"You've probably tried before now, when you was small, to catch the boy who tied your shirt to the top limb of a dead tree, and you have thrown all your energy into the effort, but you decided after a while to wait till he got his clothes on before you punished him.

"That's the way it was with Katooter. He was the smartest man I ever tried to gather into the fold. We'd think we had him, and all at once he'd glide between our legs like a yaller dog and laugh a wild kind of laugh that would run the thermometer down 13 degrees, and away he'd glimmer up the trail like a red-headed right of way.

"So I got mad at last, and used to chase him with a lariat and Yellow Fever.

"Yellow Fever was a sorrel mule that belonged to the firm. We called him Yellow Fever because he was so fatal.

"Well, when Yellow Fever and me got after Katooter with the lariat, we most always gathered him in--[Bless my soul, how long I'm stringing this yarn out.]

"Well, to make a long story short, Katooter rallied after a while, and during the spell his chilblains was convalescing, and some more new skin growing on his system where he had barked it off running through the sage-brush and falling into old deserted prospect holes, I had an offer of $50,000 for my third in the Feverish Hornet, and sold.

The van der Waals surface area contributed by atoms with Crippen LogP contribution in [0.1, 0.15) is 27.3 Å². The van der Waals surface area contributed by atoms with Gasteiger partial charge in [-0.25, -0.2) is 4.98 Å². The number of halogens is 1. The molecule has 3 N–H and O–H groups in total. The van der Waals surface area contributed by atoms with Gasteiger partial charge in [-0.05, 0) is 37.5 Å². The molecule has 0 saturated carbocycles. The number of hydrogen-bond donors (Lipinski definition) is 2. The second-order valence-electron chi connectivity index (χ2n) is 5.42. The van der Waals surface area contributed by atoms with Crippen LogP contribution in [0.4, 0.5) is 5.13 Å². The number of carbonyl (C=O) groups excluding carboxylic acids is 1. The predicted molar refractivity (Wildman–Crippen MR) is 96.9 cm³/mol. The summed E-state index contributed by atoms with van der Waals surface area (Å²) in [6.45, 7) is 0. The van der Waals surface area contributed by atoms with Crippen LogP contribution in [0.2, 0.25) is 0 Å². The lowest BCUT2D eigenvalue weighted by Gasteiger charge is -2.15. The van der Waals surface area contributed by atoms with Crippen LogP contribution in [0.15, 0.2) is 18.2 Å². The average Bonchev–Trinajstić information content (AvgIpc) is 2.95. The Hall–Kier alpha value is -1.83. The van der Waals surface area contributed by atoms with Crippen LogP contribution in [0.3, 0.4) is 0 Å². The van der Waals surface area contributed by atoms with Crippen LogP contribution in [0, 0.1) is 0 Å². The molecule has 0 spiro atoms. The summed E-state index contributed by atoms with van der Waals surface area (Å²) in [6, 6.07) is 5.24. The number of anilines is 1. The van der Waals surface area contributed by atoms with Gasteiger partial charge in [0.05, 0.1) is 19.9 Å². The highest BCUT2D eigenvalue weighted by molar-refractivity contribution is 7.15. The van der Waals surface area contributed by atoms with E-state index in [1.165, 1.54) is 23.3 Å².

"Then I went down to Truckee and bought a little house of an old railroad man down there, and grubstaked myself for the winter, and allowed I'd lay off till the snow left the range in the spring.

"One night, about half after 12, I judge, I heard somebody step along to the window of my boudoir. Hearing it at that time of night, I reckoned that something crooked was going on, so I slid out of bed and got my Great Blood Searcher and Liver Purifier, with the new style of center fire and cartridge ejector, and slid up to the window, calculating to shove a tonic into whoever it might be that was picnicking around my claim.

"I looked out so as to get a good idea of where I wanted to sink on him, and then I thought before I mangled him I'd ask him if he had any choice about which part of his vitals he wanted to preserve, so I sang out to him:

"Look out below there, pard, for I'm going to call the meeting to order in a minute! Just throw up your hands, if you please, and make the grand hailing sign of distress, or I'll have to mutilate you! Just show me where about you'd like to have the fatal wound, and be spry about it, too, because I've got my brief costume on, and the evening air is chill!"